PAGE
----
It's been a rough few months for everyone in Maine as the COVID-19 pandemic continues to disrupt daily life and as we enter the holiday season, it's impacting how we celebrate.
Russell Werkman understood the need in his community so, the Director of the Waldo County YMCA, his staff, and volunteers spent Saturday at the Hanaford's in Belfast.
No, not grocery shopping, but collecting food donations for neighbors in need as part of the YMCA's 'Fill The Bus' food drive.
“We’re collecting food for three local food pantries, one in Searsport, one in Northport, and one in Belfast," Werkman said. "We think of ourselves as essential to the community.”
Wekman has only been at the job for two months, but he knows the severity of the food insecurity in his area. He said one food pantry volunteer told him their pantry is serving 280 meals a day.
Most non-profits and organizations in the state use this time to raise money or food to help others. Werkman added his staff will continue to collect donations for months to come and hopes others do the same.
“You know we hope that they’ll be able to give generously so we can continue to fulfil our mission to the community," he said.
By Werkman's side was Sandi Roman, the Teen Director at the YMCA. The New York native said when she first moved to Belfast she relied on community support to get her through difficult times and now she's returning the favor.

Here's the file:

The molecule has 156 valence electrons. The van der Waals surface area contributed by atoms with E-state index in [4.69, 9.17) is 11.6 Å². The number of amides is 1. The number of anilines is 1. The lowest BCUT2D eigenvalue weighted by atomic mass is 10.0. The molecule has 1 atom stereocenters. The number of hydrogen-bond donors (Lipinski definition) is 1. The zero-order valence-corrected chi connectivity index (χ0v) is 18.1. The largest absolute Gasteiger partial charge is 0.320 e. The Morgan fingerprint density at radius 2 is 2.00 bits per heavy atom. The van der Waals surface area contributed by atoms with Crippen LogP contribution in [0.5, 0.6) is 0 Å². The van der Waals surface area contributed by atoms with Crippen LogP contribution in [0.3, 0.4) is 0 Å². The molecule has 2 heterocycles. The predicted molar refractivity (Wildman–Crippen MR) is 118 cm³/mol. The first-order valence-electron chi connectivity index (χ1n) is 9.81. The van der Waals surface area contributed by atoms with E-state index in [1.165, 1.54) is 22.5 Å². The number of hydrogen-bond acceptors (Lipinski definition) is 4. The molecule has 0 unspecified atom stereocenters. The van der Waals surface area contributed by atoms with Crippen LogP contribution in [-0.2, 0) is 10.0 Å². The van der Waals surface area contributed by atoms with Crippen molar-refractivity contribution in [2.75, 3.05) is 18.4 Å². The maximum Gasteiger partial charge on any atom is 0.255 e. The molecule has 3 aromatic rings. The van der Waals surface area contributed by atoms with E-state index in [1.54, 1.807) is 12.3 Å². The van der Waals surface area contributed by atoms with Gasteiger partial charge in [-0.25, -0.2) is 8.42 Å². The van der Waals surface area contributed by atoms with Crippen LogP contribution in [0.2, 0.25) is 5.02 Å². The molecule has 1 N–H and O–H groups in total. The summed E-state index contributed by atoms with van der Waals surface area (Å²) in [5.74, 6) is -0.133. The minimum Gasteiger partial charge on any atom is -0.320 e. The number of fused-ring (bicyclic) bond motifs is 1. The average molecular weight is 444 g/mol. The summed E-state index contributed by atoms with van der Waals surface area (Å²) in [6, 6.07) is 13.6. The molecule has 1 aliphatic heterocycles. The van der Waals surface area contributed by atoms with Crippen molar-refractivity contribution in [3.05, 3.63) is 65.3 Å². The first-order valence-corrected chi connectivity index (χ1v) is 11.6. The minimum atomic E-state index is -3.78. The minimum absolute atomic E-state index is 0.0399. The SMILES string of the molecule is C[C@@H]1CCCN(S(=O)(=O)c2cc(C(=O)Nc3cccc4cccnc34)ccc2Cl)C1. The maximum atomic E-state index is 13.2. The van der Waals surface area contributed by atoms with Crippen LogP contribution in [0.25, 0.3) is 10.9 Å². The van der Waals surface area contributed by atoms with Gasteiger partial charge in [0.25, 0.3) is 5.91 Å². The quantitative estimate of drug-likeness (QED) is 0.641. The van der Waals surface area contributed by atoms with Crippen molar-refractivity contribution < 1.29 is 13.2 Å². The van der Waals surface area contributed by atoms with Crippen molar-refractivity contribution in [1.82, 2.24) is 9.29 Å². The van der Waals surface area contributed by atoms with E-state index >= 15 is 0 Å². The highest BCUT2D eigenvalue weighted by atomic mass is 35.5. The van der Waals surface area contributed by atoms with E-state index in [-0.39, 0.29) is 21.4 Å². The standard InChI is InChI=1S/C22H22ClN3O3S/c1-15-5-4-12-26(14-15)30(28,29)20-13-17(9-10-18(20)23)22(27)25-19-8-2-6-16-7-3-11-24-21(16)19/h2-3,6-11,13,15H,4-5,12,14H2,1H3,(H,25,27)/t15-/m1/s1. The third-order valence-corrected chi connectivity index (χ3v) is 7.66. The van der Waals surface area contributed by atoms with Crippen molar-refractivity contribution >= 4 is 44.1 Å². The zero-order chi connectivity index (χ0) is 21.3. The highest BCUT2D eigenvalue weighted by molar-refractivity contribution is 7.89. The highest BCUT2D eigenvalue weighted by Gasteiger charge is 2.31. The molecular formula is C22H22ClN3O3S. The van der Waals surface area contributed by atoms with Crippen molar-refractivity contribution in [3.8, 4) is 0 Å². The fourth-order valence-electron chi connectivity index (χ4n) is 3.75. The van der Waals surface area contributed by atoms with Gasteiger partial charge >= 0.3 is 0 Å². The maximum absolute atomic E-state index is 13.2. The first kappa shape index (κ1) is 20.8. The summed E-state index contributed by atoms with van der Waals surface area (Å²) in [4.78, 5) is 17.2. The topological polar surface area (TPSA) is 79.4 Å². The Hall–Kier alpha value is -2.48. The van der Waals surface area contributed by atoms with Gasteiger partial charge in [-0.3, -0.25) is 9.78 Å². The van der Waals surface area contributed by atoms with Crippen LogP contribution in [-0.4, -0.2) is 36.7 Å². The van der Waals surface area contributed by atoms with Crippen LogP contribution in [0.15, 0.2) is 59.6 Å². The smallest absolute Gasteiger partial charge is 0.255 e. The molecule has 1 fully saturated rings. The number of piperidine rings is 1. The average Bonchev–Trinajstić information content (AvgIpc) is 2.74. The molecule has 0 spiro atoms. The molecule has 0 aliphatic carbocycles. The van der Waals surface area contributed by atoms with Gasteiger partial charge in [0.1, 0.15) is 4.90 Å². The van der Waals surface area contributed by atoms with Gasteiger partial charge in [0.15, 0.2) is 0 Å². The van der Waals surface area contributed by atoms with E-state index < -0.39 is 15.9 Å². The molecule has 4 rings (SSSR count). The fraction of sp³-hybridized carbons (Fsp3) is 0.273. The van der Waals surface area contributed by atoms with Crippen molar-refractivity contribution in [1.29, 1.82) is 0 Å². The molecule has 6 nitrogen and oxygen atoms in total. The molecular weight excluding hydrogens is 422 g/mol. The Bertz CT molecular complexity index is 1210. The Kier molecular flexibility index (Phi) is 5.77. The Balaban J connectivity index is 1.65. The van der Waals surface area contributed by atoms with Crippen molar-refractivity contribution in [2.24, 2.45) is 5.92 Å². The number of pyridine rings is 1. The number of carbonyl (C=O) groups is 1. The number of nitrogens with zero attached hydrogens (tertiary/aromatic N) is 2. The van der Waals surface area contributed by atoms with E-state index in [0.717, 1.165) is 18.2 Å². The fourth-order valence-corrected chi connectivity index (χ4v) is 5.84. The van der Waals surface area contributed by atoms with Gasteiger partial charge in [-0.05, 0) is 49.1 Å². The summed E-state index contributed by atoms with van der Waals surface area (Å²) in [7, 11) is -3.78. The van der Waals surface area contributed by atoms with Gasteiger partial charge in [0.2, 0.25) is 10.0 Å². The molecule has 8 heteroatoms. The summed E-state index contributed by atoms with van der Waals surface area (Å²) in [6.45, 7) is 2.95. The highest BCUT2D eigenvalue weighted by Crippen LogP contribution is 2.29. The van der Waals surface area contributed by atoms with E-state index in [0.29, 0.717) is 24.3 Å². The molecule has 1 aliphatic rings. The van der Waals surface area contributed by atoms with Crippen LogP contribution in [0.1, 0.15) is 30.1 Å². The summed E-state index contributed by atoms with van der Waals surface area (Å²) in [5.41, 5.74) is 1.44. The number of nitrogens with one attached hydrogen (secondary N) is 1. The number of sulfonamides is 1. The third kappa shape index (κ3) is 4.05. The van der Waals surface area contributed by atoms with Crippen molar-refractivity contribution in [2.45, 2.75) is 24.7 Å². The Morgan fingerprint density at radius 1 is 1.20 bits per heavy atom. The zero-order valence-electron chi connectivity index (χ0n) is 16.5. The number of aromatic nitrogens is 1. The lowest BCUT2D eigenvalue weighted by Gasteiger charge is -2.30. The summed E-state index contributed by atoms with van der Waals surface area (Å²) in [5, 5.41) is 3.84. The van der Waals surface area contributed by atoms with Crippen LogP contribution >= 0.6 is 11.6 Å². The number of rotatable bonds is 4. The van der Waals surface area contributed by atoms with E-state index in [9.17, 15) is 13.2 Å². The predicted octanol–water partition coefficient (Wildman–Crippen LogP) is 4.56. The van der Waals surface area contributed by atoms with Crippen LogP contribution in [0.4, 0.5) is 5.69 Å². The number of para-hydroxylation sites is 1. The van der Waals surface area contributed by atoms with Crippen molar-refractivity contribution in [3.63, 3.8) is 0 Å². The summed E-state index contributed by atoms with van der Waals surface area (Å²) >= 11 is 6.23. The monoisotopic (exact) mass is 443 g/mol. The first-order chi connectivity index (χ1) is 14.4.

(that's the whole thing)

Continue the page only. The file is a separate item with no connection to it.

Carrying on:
“Just the little things this year mean so much like they double how far the reach goes," Roman said. "It’s real important that we can continue to support this community that’s supported us for so many years.”
Roman agreed with Werkman's mindset that serving the community doesn't end after the holidays.
“If we can provide for them and continue to provide for them, that’s our mission, that’s our goal," she added.
In Waterville, more meals were delivered at the Alfond Youth & Community Center (AYCC). The AYCC gave out more than 1,000 Thanksgiving meals to those in need.
In previous years, the donations would be given inside the facility, but in the year of COVID-19, the staff got creative and made the event 'drive-thru' style.
“No matter what kind of guidelines or things that have been thrown at us we’ve tried to shift gears every single time and so we’re still able to serve the community in any capacity we can," Child and Youth Development Director Christine Johnson said.
“Food insecurity as you can see during the pandemic is becoming quite challenging," AYCC CEO Ken Walsh added.
Since March, his staff has been providing hot meals to kids and families in the Waterville area every day.
“I go to bed extremely pleased and happy because I know our community is in good hands because of the community we have here," he added.
Walsh mentioned with so much division in our country, now is a great time to put politics aside and serve those who need it.
After all, in Maine, helping out neighbors is what we do.